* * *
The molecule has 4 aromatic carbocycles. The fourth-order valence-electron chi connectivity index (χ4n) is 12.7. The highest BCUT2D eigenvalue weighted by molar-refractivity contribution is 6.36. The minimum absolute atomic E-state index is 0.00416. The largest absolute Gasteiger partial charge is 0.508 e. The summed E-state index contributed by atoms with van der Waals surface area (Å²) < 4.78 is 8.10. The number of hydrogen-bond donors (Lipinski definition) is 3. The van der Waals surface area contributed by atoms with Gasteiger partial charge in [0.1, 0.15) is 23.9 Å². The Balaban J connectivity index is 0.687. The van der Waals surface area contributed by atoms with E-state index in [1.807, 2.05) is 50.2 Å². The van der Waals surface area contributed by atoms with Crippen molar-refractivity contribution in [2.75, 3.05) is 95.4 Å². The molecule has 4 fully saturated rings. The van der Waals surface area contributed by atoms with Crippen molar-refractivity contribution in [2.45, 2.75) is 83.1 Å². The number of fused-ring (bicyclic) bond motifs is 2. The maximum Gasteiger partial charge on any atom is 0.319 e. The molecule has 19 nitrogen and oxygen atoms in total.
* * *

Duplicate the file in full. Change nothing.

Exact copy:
The molecule has 4 aromatic carbocycles. The fourth-order valence-electron chi connectivity index (χ4n) is 12.7. The highest BCUT2D eigenvalue weighted by molar-refractivity contribution is 6.36. The minimum absolute atomic E-state index is 0.00416. The largest absolute Gasteiger partial charge is 0.508 e. The summed E-state index contributed by atoms with van der Waals surface area (Å²) < 4.78 is 8.10. The number of hydrogen-bond donors (Lipinski definition) is 3. The van der Waals surface area contributed by atoms with Gasteiger partial charge in [0.1, 0.15) is 23.9 Å². The Balaban J connectivity index is 0.687. The van der Waals surface area contributed by atoms with E-state index in [1.807, 2.05) is 50.2 Å². The van der Waals surface area contributed by atoms with Crippen molar-refractivity contribution in [2.75, 3.05) is 95.4 Å². The molecule has 4 fully saturated rings. The van der Waals surface area contributed by atoms with Crippen molar-refractivity contribution in [2.45, 2.75) is 83.1 Å². The number of fused-ring (bicyclic) bond motifs is 2. The maximum Gasteiger partial charge on any atom is 0.319 e. The molecule has 19 nitrogen and oxygen atoms in total.